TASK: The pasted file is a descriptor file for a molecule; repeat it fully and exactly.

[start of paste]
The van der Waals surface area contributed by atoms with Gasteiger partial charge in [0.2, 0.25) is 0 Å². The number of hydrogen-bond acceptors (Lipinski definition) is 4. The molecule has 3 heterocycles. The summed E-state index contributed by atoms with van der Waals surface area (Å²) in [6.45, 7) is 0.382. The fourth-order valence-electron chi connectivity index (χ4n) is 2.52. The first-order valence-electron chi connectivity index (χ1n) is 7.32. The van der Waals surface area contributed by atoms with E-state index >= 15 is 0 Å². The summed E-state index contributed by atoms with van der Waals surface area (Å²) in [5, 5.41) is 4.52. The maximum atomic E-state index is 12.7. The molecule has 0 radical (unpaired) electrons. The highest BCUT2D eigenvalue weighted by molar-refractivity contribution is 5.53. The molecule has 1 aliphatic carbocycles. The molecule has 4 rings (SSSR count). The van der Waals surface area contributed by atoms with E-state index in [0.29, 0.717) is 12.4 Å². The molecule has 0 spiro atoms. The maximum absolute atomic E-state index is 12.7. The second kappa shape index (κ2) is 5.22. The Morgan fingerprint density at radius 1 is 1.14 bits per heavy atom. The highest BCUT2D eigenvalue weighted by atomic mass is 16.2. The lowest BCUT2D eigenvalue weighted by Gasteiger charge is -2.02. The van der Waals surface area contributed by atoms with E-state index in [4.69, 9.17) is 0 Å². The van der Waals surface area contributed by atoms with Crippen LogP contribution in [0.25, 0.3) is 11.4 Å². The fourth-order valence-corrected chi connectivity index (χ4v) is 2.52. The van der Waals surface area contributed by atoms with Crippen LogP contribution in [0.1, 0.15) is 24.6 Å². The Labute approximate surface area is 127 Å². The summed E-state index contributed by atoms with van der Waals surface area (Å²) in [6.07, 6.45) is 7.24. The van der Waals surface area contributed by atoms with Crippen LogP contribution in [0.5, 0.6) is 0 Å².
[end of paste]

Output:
The van der Waals surface area contributed by atoms with Gasteiger partial charge in [0.2, 0.25) is 0 Å². The number of hydrogen-bond acceptors (Lipinski definition) is 4. The molecule has 3 heterocycles. The summed E-state index contributed by atoms with van der Waals surface area (Å²) in [6.45, 7) is 0.382. The fourth-order valence-electron chi connectivity index (χ4n) is 2.52. The first-order valence-electron chi connectivity index (χ1n) is 7.32. The van der Waals surface area contributed by atoms with E-state index >= 15 is 0 Å². The summed E-state index contributed by atoms with van der Waals surface area (Å²) in [5, 5.41) is 4.52. The maximum atomic E-state index is 12.7. The molecule has 0 radical (unpaired) electrons. The highest BCUT2D eigenvalue weighted by molar-refractivity contribution is 5.53. The molecule has 1 aliphatic carbocycles. The molecule has 4 rings (SSSR count). The van der Waals surface area contributed by atoms with E-state index in [0.29, 0.717) is 12.4 Å². The molecule has 0 spiro atoms. The maximum absolute atomic E-state index is 12.7. The second kappa shape index (κ2) is 5.22. The Morgan fingerprint density at radius 1 is 1.14 bits per heavy atom. The highest BCUT2D eigenvalue weighted by atomic mass is 16.2. The lowest BCUT2D eigenvalue weighted by Gasteiger charge is -2.02. The van der Waals surface area contributed by atoms with E-state index in [4.69, 9.17) is 0 Å². The van der Waals surface area contributed by atoms with Crippen LogP contribution in [0.25, 0.3) is 11.4 Å². The fourth-order valence-corrected chi connectivity index (χ4v) is 2.52. The van der Waals surface area contributed by atoms with Crippen LogP contribution in [0.1, 0.15) is 24.6 Å². The Labute approximate surface area is 127 Å². The summed E-state index contributed by atoms with van der Waals surface area (Å²) in [6.07, 6.45) is 7.24. The van der Waals surface area contributed by atoms with Crippen LogP contribution in [0.5, 0.6) is 0 Å².